Accenture Strives to Create Women of Power Out of ‘Hidden Figures’
In 2015, the Bureau of Labor Statistics raised the alarm that the U.S. was projected to have a shortage of 1 million STEM (science, technology, engineering, and mathematics) workers over the next decade.
Presumably, STEM jobs will continue to be plentiful in an increasingly automated world and well-paying for quite some time into the future. With women, and particularly women of color, far down the economic rung in terms of salary and overall wealth, it is vital that women of color fill these coveted STEM positions.
Leading global professional services company Accenture is lending its assistance in the effort to bring and keep more women and women of color into technology roles throughout its worldwide offices. The company kicked off a series of Hidden Figures events.
During these events, women who are new recruits at Accenture get a chance to network and speak with senior women leaders who have achieved successful positions in the company.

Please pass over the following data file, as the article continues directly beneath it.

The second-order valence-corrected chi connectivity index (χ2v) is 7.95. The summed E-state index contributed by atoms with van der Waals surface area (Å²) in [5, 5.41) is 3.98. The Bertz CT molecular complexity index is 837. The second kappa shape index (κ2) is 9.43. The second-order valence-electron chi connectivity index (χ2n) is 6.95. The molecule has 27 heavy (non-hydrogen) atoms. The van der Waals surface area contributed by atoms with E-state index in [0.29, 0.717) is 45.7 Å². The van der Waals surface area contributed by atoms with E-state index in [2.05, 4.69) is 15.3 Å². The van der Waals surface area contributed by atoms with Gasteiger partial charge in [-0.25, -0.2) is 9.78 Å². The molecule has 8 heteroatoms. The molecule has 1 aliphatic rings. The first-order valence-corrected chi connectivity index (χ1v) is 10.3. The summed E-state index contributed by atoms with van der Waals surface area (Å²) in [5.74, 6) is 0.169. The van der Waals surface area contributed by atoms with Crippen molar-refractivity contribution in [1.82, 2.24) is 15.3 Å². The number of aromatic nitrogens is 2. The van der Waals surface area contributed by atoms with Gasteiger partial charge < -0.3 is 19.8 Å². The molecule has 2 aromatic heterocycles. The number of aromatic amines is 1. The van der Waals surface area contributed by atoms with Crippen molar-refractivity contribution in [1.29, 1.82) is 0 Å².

The most recent was held at Accenture’s New York City office. About 60 recruits had the chance to meet women with impressive résumés and experience including Michelle Gadsden-Williams, managing director, North America Inclusion & Diversity Lead, Accenture; and Tracey Patterson, an Accenture managing director leading HR service offerings for the company.
Gadsden-Williams was also a speaker at Black Enterprise’s recent Women of Power Summit. She and other powerful women in corporate American including Prudential’s Dorinda Walker; spoke about climbing up the career ladder when facing a crisis—and each woman shared their personal story.
At the NYC event, Gadsden-Williams provided an overview of diversity and inclusion and introduced a fireside chat that featured Mimi Valdes, the producer of the movie Hidden Figures and Alaina Love, CEO, Purpose Linked Consulting.
Prior to its New York event, Accenture held the same event in Chicago in December and will hold a third in Silicon Valley in April.
Accenture employs more than 435,000 people worldwide and fosters policies and programs with a commitment to diversity.
“Diversity makes our business stronger and more innovative and, most important, it makes the world a better place,” said Pierre Nanterme, Accenture’s chairman and CEO, in a statement from last year.